In 2008, the U.S. dairy industry came together at a sustainability summit and made a commitment to engage in a variety of projects with the goal of reducing greenhouse gas emissions. In 2009 the industry collectively committed to a voluntary greenhouse gas emission reduction of 25% by 2020.
Greenhouse gases are a significant measure of energy usage, especially on the processing side of the dairy industry. So a greenhouse gas reduction of 25% for processors is in essence an energy reduction or savings of 25%. With six years left to go, will we be able to pull it off? Tough call, but I think it is achievable.
In January 2010, the International Dairy Foods Association and the Environmental Protection Agency signed a memorandum of understanding to work together to assist the dairy processing industry to improve its energy efficiency or otherwise save energy. First we collaborated on a dairy industry energy management guide entitled “Energy Efficiency Improvement and Cost Saving Opportunities for the Dairy Processing Industry, An Energy Star Guide for Energy and Plant Managers.” Perhaps that is not the catchiest of titles, but it’s a solid tool and a great reference for information on energy use in the dairy industry.
A challenge to be 10% better
Around the same time as that, we were working with Energy Star on its Challenge for Industry, a perennial favorite of mine. The challenge program is simple: calculate your plant’s energy intensity — a measure of your energy efficiency — and challenge yourself to be 10% more efficient within five years.
Today, 655 industrial facilities have signed up for the challenge. Approximately 120 of those facilities are dairy processing plants; other significant industries involved include the baking, paper, consumer goods and automotive industries. Of the 655 plants that have signed up, 244 plants have already achieved their 10% reduction; 29 are dairy plants. Dean Foods, The Kroger Co. and Saputo Cheese USA were able to meet the challenge, with at least one plant each turning in a reduction of more than 20%. Congratulations, guys.
I suspect more dairy plants have achieved the 10% reduction but have yet to file the paperwork with EPA, or EPA is processing their results. But at any rate, you can see that we can and are making great progress.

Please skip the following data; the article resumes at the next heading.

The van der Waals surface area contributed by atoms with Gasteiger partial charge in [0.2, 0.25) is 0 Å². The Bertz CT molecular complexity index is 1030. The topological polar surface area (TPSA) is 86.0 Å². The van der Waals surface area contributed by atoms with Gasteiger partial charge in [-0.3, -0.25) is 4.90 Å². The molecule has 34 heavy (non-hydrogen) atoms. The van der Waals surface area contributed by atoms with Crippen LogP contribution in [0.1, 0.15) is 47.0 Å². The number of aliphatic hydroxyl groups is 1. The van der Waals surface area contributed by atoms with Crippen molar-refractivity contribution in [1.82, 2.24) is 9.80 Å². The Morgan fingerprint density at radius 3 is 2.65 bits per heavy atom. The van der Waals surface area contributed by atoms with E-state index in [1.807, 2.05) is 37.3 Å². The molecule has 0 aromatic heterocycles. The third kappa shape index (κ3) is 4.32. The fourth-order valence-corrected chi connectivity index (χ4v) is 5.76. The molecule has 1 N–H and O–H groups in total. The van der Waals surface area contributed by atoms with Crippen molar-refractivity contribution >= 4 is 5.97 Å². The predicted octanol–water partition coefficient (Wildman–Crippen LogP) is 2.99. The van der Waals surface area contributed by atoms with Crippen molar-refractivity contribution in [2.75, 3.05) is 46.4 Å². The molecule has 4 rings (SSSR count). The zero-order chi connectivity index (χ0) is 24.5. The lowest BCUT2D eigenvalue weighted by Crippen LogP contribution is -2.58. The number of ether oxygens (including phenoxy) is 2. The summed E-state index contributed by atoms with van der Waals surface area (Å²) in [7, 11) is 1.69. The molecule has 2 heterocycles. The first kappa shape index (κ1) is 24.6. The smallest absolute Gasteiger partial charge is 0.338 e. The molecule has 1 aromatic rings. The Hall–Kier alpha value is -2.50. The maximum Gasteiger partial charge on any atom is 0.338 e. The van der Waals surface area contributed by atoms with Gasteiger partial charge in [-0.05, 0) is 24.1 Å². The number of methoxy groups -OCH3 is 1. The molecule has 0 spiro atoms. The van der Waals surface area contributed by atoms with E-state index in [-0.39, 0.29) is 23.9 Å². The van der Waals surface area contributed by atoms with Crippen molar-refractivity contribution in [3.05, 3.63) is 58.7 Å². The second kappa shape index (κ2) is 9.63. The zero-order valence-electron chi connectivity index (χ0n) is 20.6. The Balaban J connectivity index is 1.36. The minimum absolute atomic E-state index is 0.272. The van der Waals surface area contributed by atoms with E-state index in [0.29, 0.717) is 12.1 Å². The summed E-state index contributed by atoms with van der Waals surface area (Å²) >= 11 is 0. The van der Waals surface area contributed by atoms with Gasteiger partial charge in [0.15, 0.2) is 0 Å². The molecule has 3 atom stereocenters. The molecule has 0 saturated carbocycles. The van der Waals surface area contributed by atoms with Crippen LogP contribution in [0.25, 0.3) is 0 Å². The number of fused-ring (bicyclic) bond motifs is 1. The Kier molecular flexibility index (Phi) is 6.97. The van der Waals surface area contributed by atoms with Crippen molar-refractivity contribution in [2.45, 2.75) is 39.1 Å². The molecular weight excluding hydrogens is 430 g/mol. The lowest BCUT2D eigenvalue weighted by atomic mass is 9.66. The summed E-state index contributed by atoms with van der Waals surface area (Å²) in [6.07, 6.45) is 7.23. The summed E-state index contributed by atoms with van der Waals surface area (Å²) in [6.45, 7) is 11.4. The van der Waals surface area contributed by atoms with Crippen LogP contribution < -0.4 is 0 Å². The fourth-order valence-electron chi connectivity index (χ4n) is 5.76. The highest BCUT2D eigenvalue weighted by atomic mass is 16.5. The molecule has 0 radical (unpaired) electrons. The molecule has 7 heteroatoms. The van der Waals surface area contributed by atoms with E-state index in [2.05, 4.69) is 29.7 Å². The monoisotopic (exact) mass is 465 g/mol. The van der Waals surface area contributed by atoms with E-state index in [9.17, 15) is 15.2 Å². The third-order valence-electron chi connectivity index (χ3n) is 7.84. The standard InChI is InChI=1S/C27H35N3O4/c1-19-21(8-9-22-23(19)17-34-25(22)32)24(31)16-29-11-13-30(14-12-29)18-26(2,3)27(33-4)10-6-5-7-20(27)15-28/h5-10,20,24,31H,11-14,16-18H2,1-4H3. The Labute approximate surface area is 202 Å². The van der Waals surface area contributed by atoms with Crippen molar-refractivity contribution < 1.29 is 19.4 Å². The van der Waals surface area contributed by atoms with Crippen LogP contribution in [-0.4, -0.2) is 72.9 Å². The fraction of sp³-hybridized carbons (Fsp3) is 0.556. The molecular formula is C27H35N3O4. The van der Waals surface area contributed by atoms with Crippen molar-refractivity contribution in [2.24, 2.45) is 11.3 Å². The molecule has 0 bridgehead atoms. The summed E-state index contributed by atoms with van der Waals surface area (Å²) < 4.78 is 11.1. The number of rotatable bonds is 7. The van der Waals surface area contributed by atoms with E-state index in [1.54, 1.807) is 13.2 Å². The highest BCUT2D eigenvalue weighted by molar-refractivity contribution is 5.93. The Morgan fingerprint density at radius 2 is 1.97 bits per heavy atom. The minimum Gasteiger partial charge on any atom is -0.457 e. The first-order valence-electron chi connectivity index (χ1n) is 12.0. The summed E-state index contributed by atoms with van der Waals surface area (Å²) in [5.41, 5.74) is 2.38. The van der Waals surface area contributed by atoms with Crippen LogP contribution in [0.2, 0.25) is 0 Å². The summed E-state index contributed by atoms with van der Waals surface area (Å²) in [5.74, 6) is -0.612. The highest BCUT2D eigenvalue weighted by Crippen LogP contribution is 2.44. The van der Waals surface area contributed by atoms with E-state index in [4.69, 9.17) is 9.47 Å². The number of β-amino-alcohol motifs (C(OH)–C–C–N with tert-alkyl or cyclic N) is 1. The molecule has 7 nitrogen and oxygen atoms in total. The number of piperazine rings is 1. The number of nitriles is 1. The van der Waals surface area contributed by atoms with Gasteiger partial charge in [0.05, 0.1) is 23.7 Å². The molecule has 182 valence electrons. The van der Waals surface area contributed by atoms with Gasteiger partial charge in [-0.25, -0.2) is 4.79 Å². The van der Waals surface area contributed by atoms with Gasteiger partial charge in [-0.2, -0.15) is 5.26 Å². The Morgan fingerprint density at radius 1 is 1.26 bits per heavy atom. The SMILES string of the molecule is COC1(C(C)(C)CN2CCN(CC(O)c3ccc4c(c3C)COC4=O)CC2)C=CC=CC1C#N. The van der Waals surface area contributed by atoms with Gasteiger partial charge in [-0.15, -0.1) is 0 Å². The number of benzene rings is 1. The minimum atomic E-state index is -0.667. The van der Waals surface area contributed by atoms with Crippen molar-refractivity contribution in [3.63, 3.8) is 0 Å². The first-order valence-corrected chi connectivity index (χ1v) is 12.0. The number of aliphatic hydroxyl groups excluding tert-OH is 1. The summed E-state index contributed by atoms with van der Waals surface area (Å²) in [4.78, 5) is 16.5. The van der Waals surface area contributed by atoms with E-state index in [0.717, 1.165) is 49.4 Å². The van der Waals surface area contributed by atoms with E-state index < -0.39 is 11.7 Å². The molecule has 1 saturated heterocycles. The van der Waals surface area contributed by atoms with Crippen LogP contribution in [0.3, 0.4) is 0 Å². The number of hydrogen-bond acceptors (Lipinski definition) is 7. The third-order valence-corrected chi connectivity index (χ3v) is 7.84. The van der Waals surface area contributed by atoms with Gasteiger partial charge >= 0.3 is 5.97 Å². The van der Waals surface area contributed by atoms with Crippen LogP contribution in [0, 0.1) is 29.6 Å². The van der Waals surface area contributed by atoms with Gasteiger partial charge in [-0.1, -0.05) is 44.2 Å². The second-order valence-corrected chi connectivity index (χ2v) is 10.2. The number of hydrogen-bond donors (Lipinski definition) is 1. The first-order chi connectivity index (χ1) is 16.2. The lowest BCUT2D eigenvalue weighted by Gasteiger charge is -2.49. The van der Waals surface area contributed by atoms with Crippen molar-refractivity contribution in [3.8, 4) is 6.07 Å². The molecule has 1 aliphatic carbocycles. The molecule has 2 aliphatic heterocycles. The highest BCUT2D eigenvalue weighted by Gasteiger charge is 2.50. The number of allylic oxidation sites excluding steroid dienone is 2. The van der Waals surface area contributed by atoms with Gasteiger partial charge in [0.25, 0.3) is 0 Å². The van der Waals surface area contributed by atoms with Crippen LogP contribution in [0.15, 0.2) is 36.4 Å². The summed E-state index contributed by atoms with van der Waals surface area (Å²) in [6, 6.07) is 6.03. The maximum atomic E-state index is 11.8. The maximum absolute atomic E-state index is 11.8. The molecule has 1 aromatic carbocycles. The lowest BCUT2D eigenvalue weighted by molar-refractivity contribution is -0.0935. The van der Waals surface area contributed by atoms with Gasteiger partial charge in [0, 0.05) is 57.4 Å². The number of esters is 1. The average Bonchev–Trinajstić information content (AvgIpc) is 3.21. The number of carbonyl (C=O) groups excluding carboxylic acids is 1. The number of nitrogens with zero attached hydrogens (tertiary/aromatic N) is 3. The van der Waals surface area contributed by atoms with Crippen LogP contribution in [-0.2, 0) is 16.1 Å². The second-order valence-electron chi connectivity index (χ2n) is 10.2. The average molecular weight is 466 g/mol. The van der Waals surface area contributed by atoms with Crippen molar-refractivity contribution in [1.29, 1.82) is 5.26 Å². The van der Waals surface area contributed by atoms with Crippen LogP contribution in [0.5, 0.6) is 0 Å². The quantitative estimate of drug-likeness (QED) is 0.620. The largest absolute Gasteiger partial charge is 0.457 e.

As many wrap up the challenge in the next year or so, keep in mind that achieving the challenge does not preclude an industrial facility from taking the challenge again. I encourage people to do so.
EPIs, the next big thing in measurement
With the challenge largely under our belts, what’s next is exciting. EPA’s Energy Star has created energy performance indicators (EPIs) for 11 industries and dairy will soon make that 12. The EPIs are the benchmark of your plant’s performance compared to the overall industry’s performance. The EPIs for each industry are created by a team at Duke University using industry’s confidential data on plant production and energy purchases as reported by U.S. manufacturing plants to the U.S. Census Bureau as part of its Census of Manufacturers.
An individual plant enters its data into an EPI spreadsheet and the resultant benchmark score is revealed. The score is given on a scale of 1 to 100, with 100 being the top performer. EPA will recognize and award the top 25% of plants in a given industry with its Energy Star Certification. Certified plants are awarded a congratulatory letter to the company’s CEO, a certificate of achievement, decals for identifying the plant’s certification, the option to obtain flags/banners/plaques, and a listing in EPA’s Energy Star certified plant registry. IDFA will of course let the industry know when this option becomes a reality and we are excited to do so.
Strides by Dean, Darigold, others
That is the big picture. But let’s take a look at what some individual companies are doing. In 2008 Dean Foods set an energy use reduction goal of 20% per gallon of product produced by 2020. In 2012, the company announced it had achieved a 9% energy reduction. In addition, Dean established a number of other sustainability goals and seems to be on target to meet those as well.
In 2010, Darigold issued its first cooperative social responsibility report (CSR) and its second in 2012. The 2010 CSR included a number of energy goals, specifically a 2.5% electricity reduction per unit per year, and a 2.5% reduction of natural gas per unit per year. In the 2012 CSR, Darigold reported it had achieved 5.1% in electricity reduction and 5.8% in natural gas reductions and was on target for an overall reduction of 25% by 2020 for each of these metrics. Like Dean Foods, Darigold has many other metrics and goals, and they to seem to be on target across the board.
Numerous other dairy industry companies and cooperatives, like Glanbia, Danone, Unilever and too many others to name here are heavily engaged in sustainability and social responsibility and if we had the space in this column, I’d dig into their numbers, too. But based on the good work that is going on in our dairy processing facilities, I know that as an industry we are moving towards the 25% greenhouse gas emissions target. That will produce a nice energy savings as well.